After a marathon three hours of public testimony and committee deliberations, a collection of city lawmakers on Wednesday evening backed a land disposition agreement aimed at revitalizing the former site of the New Haven Coliseum.

The agreement, favored unanimously by 13 members of the Board’s finance and community development committees, would hand over 4.5 acres of the site of the demolished sports arena for redevelopment by the international real estate firm LiveWorkLearnPlay. The plan faces a final zoning hurdle set to go before the Board’s legislation committee on Thursday before the full body votes on the agreement on Dec. 2.

The redevelopment project represents the second phase of New Haven’s Downtown Crossing project, which seeks to reconnect the city’s downtown neighborhood with Union Station, the Medical District and the Hill neighborhood, and to bridge the portions of South Orange Street currently separated by Route 34. Pending approval by the full Board, which rarely strays from the recommendation of subsidiary committees, building for the project will begin in 2014 and is slated to be completed in its entirety by 2020.

At a price tag of nearly $395 million, the project will erect a mixed-use development complex boasting 719 residential units, 76,900 square feet of retail space, a four-and-a-half-star hotel, office space, a major parking lot and a public square and promenade. The complex will grow the city’s tax base and provide roughly 2,720 construction jobs, in addition to another nearly 2,000 ensuing employment opportunities on the site, said New Haven Economic Development Administrator Kelly Murphy. At least a quarter of those jobs will be reserved for New Haven residents, Murphy added, and another quarter will be reserved for minorities and 6.9 percent will be reserved for women.

Housing units will be mixed-income, and will include both town houses and lofts and feature a collection of two-bedroom and three-bedroom family units.

Redevelopment will discontinue a portion of Dr. Martin Luther King Jr. Boulevard between State Street and South Orange Street, Murphy said, and involve bikeway and pedestrian improvements as well as storm water upgrades to better prepare against extreme weather incidents.

“This creates a place and a vision where New Haven truly welcomes the world,” Max Reim, co-managing partner and founding principal at LiveWorkLearnPlay, told roughly 80 people gathered in the aldermanic chambers of City Hall to watch the project’s leaders make their pitch to city lawmakers.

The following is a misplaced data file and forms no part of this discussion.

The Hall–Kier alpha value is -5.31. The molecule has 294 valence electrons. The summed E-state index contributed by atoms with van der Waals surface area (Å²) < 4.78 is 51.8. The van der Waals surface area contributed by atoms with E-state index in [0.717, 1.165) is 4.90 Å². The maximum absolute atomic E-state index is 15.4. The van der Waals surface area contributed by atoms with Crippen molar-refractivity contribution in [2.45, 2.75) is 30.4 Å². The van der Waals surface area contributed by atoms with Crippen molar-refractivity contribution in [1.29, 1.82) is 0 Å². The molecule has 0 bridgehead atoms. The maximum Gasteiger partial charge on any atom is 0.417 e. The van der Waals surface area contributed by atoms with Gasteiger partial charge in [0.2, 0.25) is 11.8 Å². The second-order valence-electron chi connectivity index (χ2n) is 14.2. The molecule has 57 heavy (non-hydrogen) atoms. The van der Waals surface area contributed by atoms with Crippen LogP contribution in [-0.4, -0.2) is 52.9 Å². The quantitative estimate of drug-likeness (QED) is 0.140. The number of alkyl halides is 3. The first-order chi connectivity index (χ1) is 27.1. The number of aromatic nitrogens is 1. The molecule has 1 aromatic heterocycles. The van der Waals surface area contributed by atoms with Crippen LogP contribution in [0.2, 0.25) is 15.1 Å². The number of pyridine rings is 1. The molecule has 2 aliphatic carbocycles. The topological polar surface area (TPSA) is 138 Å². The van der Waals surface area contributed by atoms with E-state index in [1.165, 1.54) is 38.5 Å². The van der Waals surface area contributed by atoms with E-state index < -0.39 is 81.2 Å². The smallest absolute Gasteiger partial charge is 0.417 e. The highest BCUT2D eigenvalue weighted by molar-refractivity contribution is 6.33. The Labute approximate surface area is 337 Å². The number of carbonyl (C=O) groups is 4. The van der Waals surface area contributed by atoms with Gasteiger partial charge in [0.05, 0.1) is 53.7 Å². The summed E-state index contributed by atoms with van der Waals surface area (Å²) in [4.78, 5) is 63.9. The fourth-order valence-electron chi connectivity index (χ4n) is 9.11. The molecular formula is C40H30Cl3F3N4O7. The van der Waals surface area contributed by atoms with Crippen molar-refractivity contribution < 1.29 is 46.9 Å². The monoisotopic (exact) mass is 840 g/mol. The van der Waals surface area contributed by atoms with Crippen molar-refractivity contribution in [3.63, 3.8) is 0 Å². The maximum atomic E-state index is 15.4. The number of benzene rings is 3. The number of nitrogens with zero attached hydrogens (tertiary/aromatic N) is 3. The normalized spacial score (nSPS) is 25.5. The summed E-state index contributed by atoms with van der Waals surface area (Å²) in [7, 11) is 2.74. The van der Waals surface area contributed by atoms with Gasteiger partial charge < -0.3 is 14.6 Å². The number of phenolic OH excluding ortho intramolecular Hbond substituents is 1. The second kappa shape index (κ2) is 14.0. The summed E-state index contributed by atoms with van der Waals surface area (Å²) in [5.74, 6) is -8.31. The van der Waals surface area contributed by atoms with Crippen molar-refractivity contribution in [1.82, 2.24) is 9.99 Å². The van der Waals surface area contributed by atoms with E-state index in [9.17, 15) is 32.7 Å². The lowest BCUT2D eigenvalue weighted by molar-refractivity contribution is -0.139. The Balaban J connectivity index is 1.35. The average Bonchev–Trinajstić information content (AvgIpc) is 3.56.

The designs will transform the sight that greets people arriving in New Haven, Reim said, creating a “21st century urban boulevard” connecting the Hill neighborhood to the downtown in the place of a portion of a highway that has separated communities since the 1960s.

He said the designs grew out of conversations with community members and are inspired by a keen desire to boost the quality of life in New Haven.

“We have truly fallen in love with your community,” Reim said. He concluded by reading aloud a letter of support from mayor-elect and Connecticut State Sen. Toni Harp ARC ’78, who wrote that the project’s “New Haven-first approach” won her approval. He also submitted letters of support from organizations including the New Haven Chamber of Commerce and Southern Connecticut State University.

Over a dozen city residents, business owners and public officials testified in favor of the development plan, hailing the influx of outside capital destined to increase commerce, employment and neighborhood density. They also said it would link neighborhoods currently divided by blight and vacancies and furnish the city with an attractive new center that will make it a destination for people across the Northeast.

Equalla Salters, a single mom and student at the Construction Workforce Initiative Career Development School, spoke on behalf of a collection of her classmates who arrived at City Hall in construction uniforms and hard hats to offer their support for the project.

“We would love to work with you,” Salters said. “We’re ready to work. We need jobs.”

Leslie Radcliff said the city needs more moderate-income retail establishments that are not just dollar stores or firearm shops. Lynne Fusco, president and CEO of Fusco Corporation, praised LiveWorkLearnPlay’s track record as a developer, saying the real estate firm is a largely family-owned business that prizes community engagement.

Murphy said not all details of the agreement are ironed out, including its precise financing. The city’s contribution will be capped, she said, supplementing potential state funding and independent fundraising.

Committee members queried the specifics of the tax revenue reaped by the development and the timeline of the project — as well as minor wording in the agreement —before unanimously passing it on to the full Board for final approval.

Total expenditures on labor income throughout the project are estimated at approximately $288 million.